Rankin believes the school principal violated her right of free expression under the Canadian Charter of Rights and Freedoms.
“I felt very discriminated by it. I don’t think it was right at all what happened,” Rankin said.I actually support the board's views on this and the school's decision-- nor do I believe Rankin's rights were violated. It's always easy to forget when arguing Charter issues what Sec. 1 of it allows, that is the "rights and freedoms set out in it subject only to such reasonable limits (my emphasis) prescribed by law as can be demonstrably justified in a free and democratic society."
School principal Pat Cavan confirmed the protest could not be allowed under school policy, which prevents any group from spreading one-sided information on any religious, political or other contentious subject.
“School property is not a public place,” Cavan said. “So while absolutely we support the right to free speech in a public space, that’s not school property."
“I understand that it is a public school and they’re concerned about everybody’s safety, but, you know, they have no problem doing a Gay Pride Day where everybody wears pink shirts,” (Sauble Christian Fellowship youth pastor Ken Holley) said. “I’ve been up there for poetry nights and I’ve seen the art work on the wall and it seems like if they call it art work or poetry they can say whatever they want and put whatever they want on the wall. I mean there’s nude pictures on the wall. My students have to go to school and deal with that, and as soon as they try to stand up for anything, it’s like, well, just be quiet, go home. I don’t think that’s right.”
Cavan said the annual Pride event at the school differs. It targets homophobia and supports an anti-discrimination view upheld in the Charter of Rights and Freedoms.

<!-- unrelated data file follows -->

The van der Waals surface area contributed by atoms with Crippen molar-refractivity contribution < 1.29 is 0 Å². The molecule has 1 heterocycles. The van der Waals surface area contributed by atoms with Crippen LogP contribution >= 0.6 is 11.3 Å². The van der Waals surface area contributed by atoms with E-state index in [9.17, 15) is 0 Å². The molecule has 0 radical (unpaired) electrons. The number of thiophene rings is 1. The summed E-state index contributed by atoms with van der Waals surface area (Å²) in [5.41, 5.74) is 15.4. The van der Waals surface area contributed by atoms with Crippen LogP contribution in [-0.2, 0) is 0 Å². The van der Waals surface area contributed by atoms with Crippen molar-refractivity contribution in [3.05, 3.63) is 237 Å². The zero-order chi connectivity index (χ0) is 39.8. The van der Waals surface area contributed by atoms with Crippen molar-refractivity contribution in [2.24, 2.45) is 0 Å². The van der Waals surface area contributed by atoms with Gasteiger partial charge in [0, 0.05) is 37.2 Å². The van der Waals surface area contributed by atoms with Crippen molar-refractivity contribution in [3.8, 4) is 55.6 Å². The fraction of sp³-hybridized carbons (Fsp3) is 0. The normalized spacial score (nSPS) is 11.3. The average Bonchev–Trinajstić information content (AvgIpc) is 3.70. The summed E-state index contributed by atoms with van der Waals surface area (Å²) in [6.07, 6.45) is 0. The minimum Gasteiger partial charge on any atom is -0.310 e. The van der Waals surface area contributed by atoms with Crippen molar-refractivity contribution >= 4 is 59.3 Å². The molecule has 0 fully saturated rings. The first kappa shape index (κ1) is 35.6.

Rankin could have stayed home, she could have joined others, including her youth pastor, in a public space elsewhere. By its nature a public school system has to be secular, even in geographical areas where there is little to no diversity in culture and religion amongst the population.
As to the pink-shirt day... I'm not sure what Holley is really trying to say there. In many schools that have adopted this, it's an anti-bullying program to openly discuss homophobia and other discrimination that leads to bullying in high school environments.
I am always intrigued by these sorts of issues -- for example, the Gideons and the Grade 5 Bible distribution is another similar issue -- as a graduate of a Catholic school. Matters of Bible distribution and/or pro-life advocacy were never really an issue since the faith that underpinned the school had some pretty clear direction on those topics. It's always intriguing to see how a secular system based largely on white, Anglo-Saxon protestant values struggles to remain open to all when the vast majority of its population is still Christian. Would this sort of protest have even gained any traction at a high school in a larger, more diverse, more urban area? Likely not-- although it might surprise some to see how many allies this issue would have among the other faith communities.
To flip this sideways, would it be appropriate for teenaged Young Liberal Party of Canada members to setup a protest / display against the governing Conservative Party of Canada's policies? Many would agree that's a clear politicization of the public system that shouldn't take place.
Certainly, public and private, there are plenty of options for those who feel the public-board system is far too secular for their children's education. To consistently and fairly be open to all, the public system needs to enforce its secularity. At the end of the day, despite my own educational history, I strongly believe the only place for education in faith and spirituality is within the home and within the faith community, not in a publicly funded school system.